The Shelter of Caves, Part Three

BY: SUN STAFF

Entrance to Patel Bhuvanesvar
[ Photo courtesy Go2india.in ]


Mar 24, 2017 — CANADA (SUN) — A study of famous caves in ancient Bharat.

Patel Bhuvanesvar

Patal Bhuvanesvar is a limestone cave temple complex situated 14 km. from Gangolihat, in the Pithoragarh district of Uttarakhand. Pithoragarh is in the Kumaon region of the western Himalayan Range. Located in the village of Bhuvanesvar, Patel Bhuvanesvar is not one cave, but rather a whole cave complex built by to the flow of water. It is said to be the abode of Lord Shiva and thirty-three crore divine personalities. The caves are said to connect by underground route to Mount Kailash.

Patal Bhuvanesvar is mentioned in Skanda Purana (Mana-skanda:

    "He who wants to feel the presence of eternal power should come to the sacred Bhuvanesvar situated near the confluence of Ramganga, Sarayu and Gupt-Ganga."



The cave complex, sitting over 4,400 feet above sea level, is 525 feet long and 90 feet deep from the point of entrance. The limestone rock formations include various spectacular figures, of many hues and forms. The cave has a narrow tunnel-like opening which leads to numerous caves. The caves are fully electrically illuminated, albeit dimly lighted, and are visited by many pilgrims.

Traveling down into the caves is a somewhat daunting trek. 100 steps descend into the narrow cave's sanctum sanctorum, which gives visitors an overwhelming feeling of entering the centre of the earth. Pilgrims must carry their own light for the descent, and hold onto protective iron chains along the walls.



In the caves, rock formations of Sheshnaga can be seen, along with the tongue of Kali Bhairav, Aravati of Indra, Lord Shiva's hair and many other divine representations in the caves. Offering worship to the devatas at Patal Bhuvanesvar is said to be equivalent to worshipping at the Char-dham, yielding a thousand times the fruit of tapasya at Kashi, Badrinath or Kedarnath.

According to recorded history, the first human to discover this cave was Raja Ritupurna, who was a king in the Surya Dynasty, ruling Ayodhya during Treta Yuga. It is said that once, King Nala was defeated by his wife, Queen Damayanti. In order to escape his wife's prison, Nala requested King Ritupurna to hide him. Ritupurna took him to the forests of the Himalayas and asked him to stay there. While going back home he was fascinated by a deer which ran into woods, and he went after it. He could not find it and took rest under a tree. He had a dream, in which the deer was asking Ritupurna not to chase him. His sleep broke and as he woke up, he came upon a cave where a guard was standing. After enquiring about the cave he was allowed to go inside. Right at the entrance, Ritupurna met Sheshnaga, who agreed to take him through the caves, carrying the king on His hood. In this way Ritupurna saw the marvels of countless demigods inside, including Lord Shiva.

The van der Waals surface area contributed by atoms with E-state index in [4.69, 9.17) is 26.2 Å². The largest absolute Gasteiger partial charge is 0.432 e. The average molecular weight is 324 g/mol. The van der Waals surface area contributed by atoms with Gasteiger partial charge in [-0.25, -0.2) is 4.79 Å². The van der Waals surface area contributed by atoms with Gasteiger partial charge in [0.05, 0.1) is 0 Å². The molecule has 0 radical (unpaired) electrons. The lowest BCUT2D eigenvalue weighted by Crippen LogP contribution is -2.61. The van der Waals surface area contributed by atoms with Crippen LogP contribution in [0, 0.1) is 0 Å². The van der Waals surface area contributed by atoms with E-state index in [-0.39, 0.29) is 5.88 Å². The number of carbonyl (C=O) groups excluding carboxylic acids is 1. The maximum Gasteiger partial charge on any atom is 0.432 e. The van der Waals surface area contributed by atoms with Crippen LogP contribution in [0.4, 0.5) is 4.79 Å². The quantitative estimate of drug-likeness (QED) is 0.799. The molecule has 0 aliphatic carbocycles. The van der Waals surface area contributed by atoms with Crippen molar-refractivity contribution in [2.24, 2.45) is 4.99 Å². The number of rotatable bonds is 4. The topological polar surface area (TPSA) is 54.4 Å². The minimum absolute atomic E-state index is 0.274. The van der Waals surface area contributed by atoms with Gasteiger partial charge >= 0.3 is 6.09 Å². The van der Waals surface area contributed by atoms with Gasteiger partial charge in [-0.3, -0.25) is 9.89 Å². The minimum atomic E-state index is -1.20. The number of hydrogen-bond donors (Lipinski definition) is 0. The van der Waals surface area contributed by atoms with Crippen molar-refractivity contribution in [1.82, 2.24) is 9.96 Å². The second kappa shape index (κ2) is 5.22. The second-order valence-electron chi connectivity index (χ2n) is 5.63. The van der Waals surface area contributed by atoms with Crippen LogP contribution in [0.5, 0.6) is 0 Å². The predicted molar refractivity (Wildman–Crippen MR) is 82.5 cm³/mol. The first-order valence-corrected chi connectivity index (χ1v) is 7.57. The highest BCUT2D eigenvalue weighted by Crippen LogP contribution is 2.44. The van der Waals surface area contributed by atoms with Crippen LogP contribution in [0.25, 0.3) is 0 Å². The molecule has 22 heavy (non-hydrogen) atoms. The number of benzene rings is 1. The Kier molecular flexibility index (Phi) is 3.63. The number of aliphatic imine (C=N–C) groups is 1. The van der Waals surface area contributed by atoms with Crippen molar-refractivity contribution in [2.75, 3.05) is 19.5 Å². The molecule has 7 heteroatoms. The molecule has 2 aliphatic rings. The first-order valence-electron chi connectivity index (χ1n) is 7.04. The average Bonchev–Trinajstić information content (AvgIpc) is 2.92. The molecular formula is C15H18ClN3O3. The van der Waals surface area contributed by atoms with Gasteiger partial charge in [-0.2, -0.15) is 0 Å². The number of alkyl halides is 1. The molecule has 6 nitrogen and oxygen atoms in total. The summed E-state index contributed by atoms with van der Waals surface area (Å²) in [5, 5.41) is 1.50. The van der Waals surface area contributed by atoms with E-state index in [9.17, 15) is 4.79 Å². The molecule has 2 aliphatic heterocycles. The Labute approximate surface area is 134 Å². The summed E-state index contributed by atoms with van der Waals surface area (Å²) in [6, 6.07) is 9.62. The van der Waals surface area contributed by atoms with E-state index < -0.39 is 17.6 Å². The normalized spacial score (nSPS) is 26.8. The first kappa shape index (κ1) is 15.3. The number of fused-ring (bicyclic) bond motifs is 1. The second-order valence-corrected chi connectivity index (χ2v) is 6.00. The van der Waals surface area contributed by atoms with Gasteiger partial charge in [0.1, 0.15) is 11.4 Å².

It is said that after King Ritupurna's visit, the cave was closed for ages, with the hint of a prediction in Skanda Purana that it will be re-opened again in Kaliyuga.



In Dvarapa-ryuga the caves were rediscovered by the Pandavas, who meditated here on their final journey, taking darshan of Lord Shiva. During his visit to the Himalayas, Shankarcharya is said to have again rediscovered the caves, in 1191 A.D. Since then, regular worship and offering are being done at this place.

Fire sacrifices are performed here regularly. The Bhandaris are the priest family who have been responsible for performing religious rites at Patal Bhuvanesvar since the time of the Adi Shankar. More than 20 generations in their line have done so, and they are said to be a rich repository of historical record about the caves.

Patal Bhuvanesvar is believed to be as old as the Earth planet itself. One can see the gateway of the great ages in the caves, with four entrances that are named Randwar, Paapdwar, Dharamdwar and Mokshadwar. The Paapdwar was closed shortly after the death of Ravana. The Randwar, which literally means 'the road to war', was closed down after the great Battle of Kurukshetra. At present only the remaining two gateways are open.



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